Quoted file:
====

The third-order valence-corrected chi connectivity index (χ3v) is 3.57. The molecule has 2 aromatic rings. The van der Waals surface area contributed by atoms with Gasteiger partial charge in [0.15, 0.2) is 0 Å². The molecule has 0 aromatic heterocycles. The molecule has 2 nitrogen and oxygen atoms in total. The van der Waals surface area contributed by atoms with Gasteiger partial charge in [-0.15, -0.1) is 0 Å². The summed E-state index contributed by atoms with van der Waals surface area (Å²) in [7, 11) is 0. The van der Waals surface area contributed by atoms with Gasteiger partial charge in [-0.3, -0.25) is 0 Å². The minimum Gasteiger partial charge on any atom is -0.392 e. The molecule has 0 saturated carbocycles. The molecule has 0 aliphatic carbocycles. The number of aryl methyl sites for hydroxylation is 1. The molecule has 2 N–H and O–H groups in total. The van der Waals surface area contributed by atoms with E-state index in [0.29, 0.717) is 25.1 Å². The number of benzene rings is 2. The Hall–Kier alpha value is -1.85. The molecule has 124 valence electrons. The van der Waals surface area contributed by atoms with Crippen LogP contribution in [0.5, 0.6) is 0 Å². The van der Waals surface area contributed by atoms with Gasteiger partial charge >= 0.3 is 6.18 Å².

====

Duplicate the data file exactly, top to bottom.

The third-order valence-corrected chi connectivity index (χ3v) is 3.57. The molecule has 2 aromatic rings. The van der Waals surface area contributed by atoms with Gasteiger partial charge in [0.15, 0.2) is 0 Å². The molecule has 0 aromatic heterocycles. The molecule has 2 nitrogen and oxygen atoms in total. The van der Waals surface area contributed by atoms with Gasteiger partial charge in [-0.15, -0.1) is 0 Å². The summed E-state index contributed by atoms with van der Waals surface area (Å²) in [7, 11) is 0. The van der Waals surface area contributed by atoms with Gasteiger partial charge in [-0.3, -0.25) is 0 Å². The minimum Gasteiger partial charge on any atom is -0.392 e. The molecule has 0 saturated carbocycles. The molecule has 0 aliphatic carbocycles. The number of aryl methyl sites for hydroxylation is 1. The molecule has 2 N–H and O–H groups in total. The van der Waals surface area contributed by atoms with E-state index in [0.29, 0.717) is 25.1 Å². The number of benzene rings is 2. The Hall–Kier alpha value is -1.85. The molecule has 124 valence electrons. The van der Waals surface area contributed by atoms with Crippen LogP contribution in [0.5, 0.6) is 0 Å². The van der Waals surface area contributed by atoms with Gasteiger partial charge >= 0.3 is 6.18 Å².